Infrastructure Program Improvements

The Administration calls for substantial changes to existing infrastructure programs and rules that would allow for increased state and local flexibility, private investment, and increased projects. For example, states would be given the flexibility to toll existing highways and small hub airports could use a streamlined process for passenger facility charges to fund development, similar to large hub airports.

The Plan also calls for a considerable changes in the FAA’s airport privatization pilot program (APPP). First, the Plan would remove the number and size of airports that can participate in APPP. Currently, only 10 airports are permitted to participate, with additional limitations on the number of airports that can participate by size (e.g., one large-hub airport). It also would decrease the percentage of airlines needed to approve privatization from 65 percent to a majority, which will reduce barriers and provide more flexibility for carriers to approve privatization. Yet, airlines are likely to oppose this change. More generally, the Plan also calls for limiting FAA oversight of non-aviation development activities, permitting the use of Airport Improvement Program (AIP) funds for incentive payments for accelerated project completion, and AIP oversight through post-expenditure audits in lieu of grant review and approval.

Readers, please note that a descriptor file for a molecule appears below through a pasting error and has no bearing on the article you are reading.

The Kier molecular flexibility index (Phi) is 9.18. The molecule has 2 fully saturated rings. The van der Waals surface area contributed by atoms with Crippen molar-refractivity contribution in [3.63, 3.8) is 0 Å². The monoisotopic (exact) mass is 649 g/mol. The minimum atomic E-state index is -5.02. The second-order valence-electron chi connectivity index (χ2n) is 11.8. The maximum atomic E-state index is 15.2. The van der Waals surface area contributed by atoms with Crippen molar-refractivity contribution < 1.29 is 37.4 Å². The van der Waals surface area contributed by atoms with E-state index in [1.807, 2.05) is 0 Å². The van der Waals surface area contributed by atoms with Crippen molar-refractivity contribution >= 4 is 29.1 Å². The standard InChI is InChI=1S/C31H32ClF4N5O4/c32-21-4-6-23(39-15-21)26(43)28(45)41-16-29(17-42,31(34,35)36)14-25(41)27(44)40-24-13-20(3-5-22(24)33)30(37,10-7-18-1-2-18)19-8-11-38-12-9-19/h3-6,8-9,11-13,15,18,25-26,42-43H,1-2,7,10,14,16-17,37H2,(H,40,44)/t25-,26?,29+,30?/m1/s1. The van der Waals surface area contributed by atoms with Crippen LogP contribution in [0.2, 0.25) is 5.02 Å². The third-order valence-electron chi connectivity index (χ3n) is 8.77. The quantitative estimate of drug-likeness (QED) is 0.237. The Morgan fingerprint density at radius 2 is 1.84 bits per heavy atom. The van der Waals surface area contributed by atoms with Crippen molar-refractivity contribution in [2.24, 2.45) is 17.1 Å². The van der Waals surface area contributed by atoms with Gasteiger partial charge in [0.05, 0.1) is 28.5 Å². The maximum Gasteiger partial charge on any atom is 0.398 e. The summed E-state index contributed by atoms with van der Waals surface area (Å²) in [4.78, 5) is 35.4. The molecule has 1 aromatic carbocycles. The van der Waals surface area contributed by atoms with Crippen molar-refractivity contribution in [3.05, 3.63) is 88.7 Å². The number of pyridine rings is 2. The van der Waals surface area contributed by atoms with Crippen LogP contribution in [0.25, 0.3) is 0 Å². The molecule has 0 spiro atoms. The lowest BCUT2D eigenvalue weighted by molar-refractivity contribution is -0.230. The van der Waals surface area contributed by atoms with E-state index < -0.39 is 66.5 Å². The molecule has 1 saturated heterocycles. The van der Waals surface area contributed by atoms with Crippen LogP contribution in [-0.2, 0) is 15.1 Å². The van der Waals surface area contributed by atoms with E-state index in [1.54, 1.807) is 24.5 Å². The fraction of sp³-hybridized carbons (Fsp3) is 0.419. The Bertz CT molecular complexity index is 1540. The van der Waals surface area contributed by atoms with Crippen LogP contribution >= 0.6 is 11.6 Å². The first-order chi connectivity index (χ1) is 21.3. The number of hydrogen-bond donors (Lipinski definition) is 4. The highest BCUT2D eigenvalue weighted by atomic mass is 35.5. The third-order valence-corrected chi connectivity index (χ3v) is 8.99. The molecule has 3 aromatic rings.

Many changes to US infrastructure programs could be made at relatively low costs, while increasing private infrastructure investments and relieving state and local treasuries from the burden of improving US infrastructure.

Permitting & Workforce Improvements 

The Administration sets out regulatory and legislative changes that would reduce the administrative burdens associated with infrastructure development. This includes improving efficiencies and decision making at the Federal level for environmental reviews and permitting, expanding the delegation of authority to states in environmental reviews and right-of-way transactions, increasing pilot programs that address environmental impacts, and reducing environmental review litigation.

Educational and workforce development programs would see improvements to the accessibility of technical and short-term education programs, particularly for programs for skilled trades and apprentice certifications. It would also require states to accept out-of-state licensed workers, if the state accepts Federal funds for projects.